Scientists Say Bush Ignores Renewable Energy

The Union of Concerned Scientists (UCS) recently criticized the Bush administration for stacking its summit on natural gas prices with representatives from the fossil fuel industry and ignoring wind, solar and other renewable energy sources as an important solution to the natural gas crisis. According to the UCS, not a single renewable energy industry representative, analyst or advocate was invited to speak at the Department of Energy/National Petroleum Council Natural Gas Summit.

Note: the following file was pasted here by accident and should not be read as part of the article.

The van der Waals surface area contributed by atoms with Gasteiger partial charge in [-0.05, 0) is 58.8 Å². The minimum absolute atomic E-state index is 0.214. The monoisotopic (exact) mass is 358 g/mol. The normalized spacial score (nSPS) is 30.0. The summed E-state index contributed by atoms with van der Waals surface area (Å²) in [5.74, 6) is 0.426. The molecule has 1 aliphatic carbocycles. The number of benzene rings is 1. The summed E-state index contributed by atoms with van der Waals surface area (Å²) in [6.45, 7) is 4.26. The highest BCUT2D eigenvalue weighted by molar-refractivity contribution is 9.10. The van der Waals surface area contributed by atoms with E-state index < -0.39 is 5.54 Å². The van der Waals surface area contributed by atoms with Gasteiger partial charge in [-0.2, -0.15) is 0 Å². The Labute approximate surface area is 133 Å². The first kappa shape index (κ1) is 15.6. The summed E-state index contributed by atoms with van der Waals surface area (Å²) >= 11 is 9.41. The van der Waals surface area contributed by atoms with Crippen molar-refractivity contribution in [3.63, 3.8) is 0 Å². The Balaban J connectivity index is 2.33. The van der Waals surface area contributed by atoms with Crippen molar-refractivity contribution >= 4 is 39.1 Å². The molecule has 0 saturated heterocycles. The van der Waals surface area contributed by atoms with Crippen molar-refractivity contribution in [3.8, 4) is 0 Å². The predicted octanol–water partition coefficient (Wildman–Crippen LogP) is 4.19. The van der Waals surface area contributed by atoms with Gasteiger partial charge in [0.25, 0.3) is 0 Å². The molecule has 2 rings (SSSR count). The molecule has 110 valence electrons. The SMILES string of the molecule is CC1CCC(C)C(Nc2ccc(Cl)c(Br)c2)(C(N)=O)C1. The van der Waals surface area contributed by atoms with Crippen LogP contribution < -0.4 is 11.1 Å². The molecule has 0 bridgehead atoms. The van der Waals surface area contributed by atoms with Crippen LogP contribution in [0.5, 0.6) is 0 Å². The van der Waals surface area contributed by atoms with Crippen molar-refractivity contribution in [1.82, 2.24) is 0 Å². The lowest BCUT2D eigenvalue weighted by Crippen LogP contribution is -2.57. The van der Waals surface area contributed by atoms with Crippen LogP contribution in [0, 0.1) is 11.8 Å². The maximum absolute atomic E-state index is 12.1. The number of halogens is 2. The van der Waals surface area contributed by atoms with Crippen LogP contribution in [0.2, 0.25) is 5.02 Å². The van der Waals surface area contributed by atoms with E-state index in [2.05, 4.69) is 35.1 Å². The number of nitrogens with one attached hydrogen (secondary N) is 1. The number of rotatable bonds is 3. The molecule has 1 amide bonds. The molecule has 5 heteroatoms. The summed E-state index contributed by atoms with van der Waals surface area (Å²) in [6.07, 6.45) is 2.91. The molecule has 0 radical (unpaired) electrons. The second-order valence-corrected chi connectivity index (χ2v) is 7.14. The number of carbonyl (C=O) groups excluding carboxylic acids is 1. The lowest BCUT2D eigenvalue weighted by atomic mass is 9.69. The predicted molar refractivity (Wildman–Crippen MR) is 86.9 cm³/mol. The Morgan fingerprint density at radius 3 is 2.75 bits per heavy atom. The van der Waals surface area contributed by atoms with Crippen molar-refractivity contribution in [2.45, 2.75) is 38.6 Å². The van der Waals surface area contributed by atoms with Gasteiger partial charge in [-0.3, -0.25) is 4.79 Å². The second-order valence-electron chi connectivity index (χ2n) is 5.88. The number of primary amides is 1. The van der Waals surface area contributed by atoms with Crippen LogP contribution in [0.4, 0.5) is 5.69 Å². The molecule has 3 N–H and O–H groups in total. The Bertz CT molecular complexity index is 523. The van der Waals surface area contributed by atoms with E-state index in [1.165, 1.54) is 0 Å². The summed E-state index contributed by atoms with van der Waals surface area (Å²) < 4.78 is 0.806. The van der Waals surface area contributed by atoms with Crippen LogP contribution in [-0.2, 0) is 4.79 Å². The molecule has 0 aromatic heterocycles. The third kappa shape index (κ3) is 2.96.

Washington, D .C. July 21, 2003 [SolarAccess.com] The Union of Concerned Scientists (UCS) last month criticized the Bush administration for stacking its summit on natural gas prices with representatives from the fossil fuel industry and ignoring wind, solar and other renewable energy sources as an important solution to the natural gas crisis. According to the UCS, not a single renewable energy industry representative, analyst or advocate was invited to speak at the Department of Energy/National Petroleum Council Natural Gas Summit. “The Department of Energy’s own Energy Information Administration has found that increasing our use of renewable energy resources will displace large quantities of natural gas and lower natural gas prices,” said Marchant Wentworth, Washington Representative for Energy at UCS. “Increasing our use of renewable energy from two percent today to 20 percent by 2020 would save enough gas to meet the current needs of three-quarters of all U.S. households.” Residential gas use accounts for about 22 percent of gas consumed in the U.S., with power plants the fastest growing gas consumers. UCS released a fact sheet summarizing studies performed by EIA and UCS over the last several years on the costs and benefits of increasing renewable energy use. “Renewable energy can strengthen our economy by alleviating the natural gas crisis while reducing air pollution,” said Alan Nogee, Director of UCS’s Clean Energy Program. The UCS studies show that: – Increasing renewable energy use to 20 percent can save between 3.1 and 3.8 trillion cubic feet of gas per year by 2020, which is equal to 11 percent of total projected gas use for 2020, or enough to meet the current needs of three-quarters of all U.S. households. – Increasing renewable energy use to 20 percent can reduce gas prices by up to nine percent, or 42 cents per one million British Thermal Units (MMBTU), compared to Energy Information Association (EIA) forecasts of average consumer natural gas prices averaging US$4.74 per MMBTU over the next 20 years and reaching US$4.60 per MMBTU by 2020. – Increasing renewable energy use to 10 percent by 2020 can reduce both gas and electricity prices, according to an EIA analysis of a renewable energy scenario last year for former Sen. Frank Murkowski, who is now Governor of Alaska. – The savings from renewable energy increase with higher projected gas prices. For example, increasing renewable energy to just 6.5 percent by 2020 consumers would save US$3.8 billion in 2020 under an EIA forecast of natural gas wellhead prices averaging US$2.91 per MMBTU over the next 17 years. Consumer savings increase to US$8.3 billion in 2020 if natural gas wellhead prices average US$3.31 per MMBTU. Today, natural gas wellhead prices exceed US$6 per MMBTU, and many analysts forecast long-term gas prices in the US$4 to US$6 per MMBTU range. – All sectors of the economy would see gas savings from increased renewable energy use. Increasing renewable energy to 9.4 percent by 2020 would result in US$4.9 billion savings for industrial gas consumers, US$1.8 billion to commercial customers, and US$2.4 billion to residential customers.
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